Rebecca stood nervously in front of a classroom full of Ecuadorian students, teachers and parents. The speech she had spent weeks writing and perfecting with her Spanish teacher in front of her. When she looked out into the sea of faces, she instantly spotted the child she had spent years writing letters to, her sponsored child, Priscila.
“It was quite daunting to go to the school and give a presentation on Australia in front of 32 kids, some parents and the teachers, in a second language, when you’re not very good” Rebecca says, laughing at the thought of it.
If you’re wondering whether speaking the language and standing in front of a school is a requirement of a sponsor visit – it’s not. But for Rebecca, the idea of challenging herself and speaking the language was all part of the experience. “I chose Priscila purposely from Ecuador as I had a long-term goal of visiting her and being able to speak some Spanish.”
“I wanted to give something back,” she recalls. “They all really liked it and at the end, one of the teachers said that she learned a lot.”
Meeting 11-year-old Priscila was a special moment. “Within the classroom I saw Priscila. I recognised her straight away amongst the other children,” Rebecca says, “she was quite thrilled, I think, that I was there.”
Standing outside in the school yard, Rebecca watched as the young boys and girls performed traditional Ecuadorian dances.
“They were just so cute,” she says. “The Ecuadorian people are very reserved and they don’t show their emotions, but it was a big thing for me and I nearly felt like I was going to start crying, but I didn’t, I held it together.”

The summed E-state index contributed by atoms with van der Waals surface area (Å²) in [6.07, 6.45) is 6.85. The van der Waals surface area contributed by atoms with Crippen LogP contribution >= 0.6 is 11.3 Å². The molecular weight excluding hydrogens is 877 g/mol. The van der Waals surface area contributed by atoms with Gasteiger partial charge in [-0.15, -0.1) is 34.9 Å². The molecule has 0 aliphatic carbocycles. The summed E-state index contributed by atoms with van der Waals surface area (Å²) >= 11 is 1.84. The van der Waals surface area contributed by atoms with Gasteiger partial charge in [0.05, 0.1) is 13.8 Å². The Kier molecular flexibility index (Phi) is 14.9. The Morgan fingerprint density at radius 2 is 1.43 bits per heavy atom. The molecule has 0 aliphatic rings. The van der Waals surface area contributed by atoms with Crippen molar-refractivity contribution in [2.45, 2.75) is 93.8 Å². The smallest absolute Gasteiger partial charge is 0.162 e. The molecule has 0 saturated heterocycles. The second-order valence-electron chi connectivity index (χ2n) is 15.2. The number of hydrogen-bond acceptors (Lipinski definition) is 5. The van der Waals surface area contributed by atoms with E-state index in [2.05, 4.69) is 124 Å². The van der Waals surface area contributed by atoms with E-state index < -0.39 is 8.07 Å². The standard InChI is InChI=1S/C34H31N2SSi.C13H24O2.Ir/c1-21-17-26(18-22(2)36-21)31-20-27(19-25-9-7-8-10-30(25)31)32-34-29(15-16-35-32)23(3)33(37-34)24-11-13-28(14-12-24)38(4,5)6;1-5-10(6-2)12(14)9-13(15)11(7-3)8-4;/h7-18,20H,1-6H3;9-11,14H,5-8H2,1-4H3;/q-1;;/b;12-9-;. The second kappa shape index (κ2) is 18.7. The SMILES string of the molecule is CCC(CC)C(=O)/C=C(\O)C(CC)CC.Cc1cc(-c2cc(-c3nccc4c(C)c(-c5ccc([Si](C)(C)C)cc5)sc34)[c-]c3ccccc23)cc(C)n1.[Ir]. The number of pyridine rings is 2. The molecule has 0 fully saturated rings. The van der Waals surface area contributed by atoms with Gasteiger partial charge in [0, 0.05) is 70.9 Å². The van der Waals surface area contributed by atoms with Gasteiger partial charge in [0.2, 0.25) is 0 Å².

“I felt like my visit was for all of the children, not just one.”
It wasn’t until she arrived in Ecuador that she understood the sense of what life was like for her sponsored child and family. “When I was there I thought, on the surface it looked quite clean and tidy and things were okay, but I could tell life was really hard.”
“The most surprising thing about my visit was when I learned that Priscila’s sister married at 13 years of age. The World Vision staff were telling me that the teenage pregnancy rate was really high.”
“Priscila’s mum appeared to look older than me but I was told that she was probably five years younger. She had given birth to and raised nine children in one of the poorest areas in Ecuador.”
For Australians, hearing about child marriage is difficult, which is why local staff took Rebecca through the projects to share a bit about how we are responding to these prominent issues.
“They had nutritional training for the mothers who are pregnant,” Rebecca says. “There’s a teenage group where they try to encourage them to go to school and develop an interest in recreational activities such as soccer, and then there’s the educational training about nutrition and health for the under-fives. There is also an artisanal program to address unemployment.”
“I did think it was better to be living in a World Vision program area than not to be,” she says, after being asked about how she perceived World Vision’s work, especially in addressing issues such as child marriage. “It provides hope to people, and the conditions are better if World Vision is there. If it wasn’t there, then the community would probably continue in a process of poverty and early pregnancy, but because the program is there, over time, it gives people hope that they’re going to have a different future.”
Rebecca was insistent that she now felt more encouraged than ever to send letters. “I always write to her and encourage her to go to school and to do well at school, but now I’m going to try and send that message a lot more strongly.”
“I do feel that many people read my letters,” Rebecca began, “I’ve previously found Priscila's letters to be reserved, but now that I’ve visited the country I’ve realised it’s their culture. It’s just the way that they communicate. In some respects Ecuador can be quite formal and conservative compared to Australia.”